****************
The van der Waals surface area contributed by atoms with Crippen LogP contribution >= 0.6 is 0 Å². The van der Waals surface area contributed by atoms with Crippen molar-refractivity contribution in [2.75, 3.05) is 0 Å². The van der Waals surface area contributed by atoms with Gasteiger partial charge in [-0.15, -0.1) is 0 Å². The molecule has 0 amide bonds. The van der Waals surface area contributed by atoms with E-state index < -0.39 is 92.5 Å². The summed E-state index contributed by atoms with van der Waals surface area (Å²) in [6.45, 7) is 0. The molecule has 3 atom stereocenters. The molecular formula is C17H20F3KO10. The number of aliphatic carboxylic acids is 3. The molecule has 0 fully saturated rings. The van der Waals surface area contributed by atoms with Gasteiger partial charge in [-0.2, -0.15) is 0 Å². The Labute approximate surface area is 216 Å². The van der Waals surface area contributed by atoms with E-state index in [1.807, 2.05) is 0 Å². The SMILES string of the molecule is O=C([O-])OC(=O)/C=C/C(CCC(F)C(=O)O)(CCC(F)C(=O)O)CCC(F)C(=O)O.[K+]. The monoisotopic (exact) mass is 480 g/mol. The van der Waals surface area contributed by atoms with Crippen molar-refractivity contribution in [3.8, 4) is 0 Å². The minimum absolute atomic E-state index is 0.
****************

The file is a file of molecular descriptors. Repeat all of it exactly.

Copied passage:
The van der Waals surface area contributed by atoms with Crippen LogP contribution >= 0.6 is 0 Å². The van der Waals surface area contributed by atoms with Crippen molar-refractivity contribution in [2.75, 3.05) is 0 Å². The van der Waals surface area contributed by atoms with Gasteiger partial charge in [-0.15, -0.1) is 0 Å². The molecule has 0 amide bonds. The van der Waals surface area contributed by atoms with E-state index < -0.39 is 92.5 Å². The summed E-state index contributed by atoms with van der Waals surface area (Å²) in [6.45, 7) is 0. The molecule has 3 atom stereocenters. The molecular formula is C17H20F3KO10. The number of aliphatic carboxylic acids is 3. The molecule has 0 fully saturated rings. The van der Waals surface area contributed by atoms with Gasteiger partial charge in [-0.2, -0.15) is 0 Å². The Labute approximate surface area is 216 Å². The van der Waals surface area contributed by atoms with E-state index in [1.807, 2.05) is 0 Å². The SMILES string of the molecule is O=C([O-])OC(=O)/C=C/C(CCC(F)C(=O)O)(CCC(F)C(=O)O)CCC(F)C(=O)O.[K+]. The monoisotopic (exact) mass is 480 g/mol. The van der Waals surface area contributed by atoms with Crippen molar-refractivity contribution in [3.8, 4) is 0 Å². The minimum absolute atomic E-state index is 0.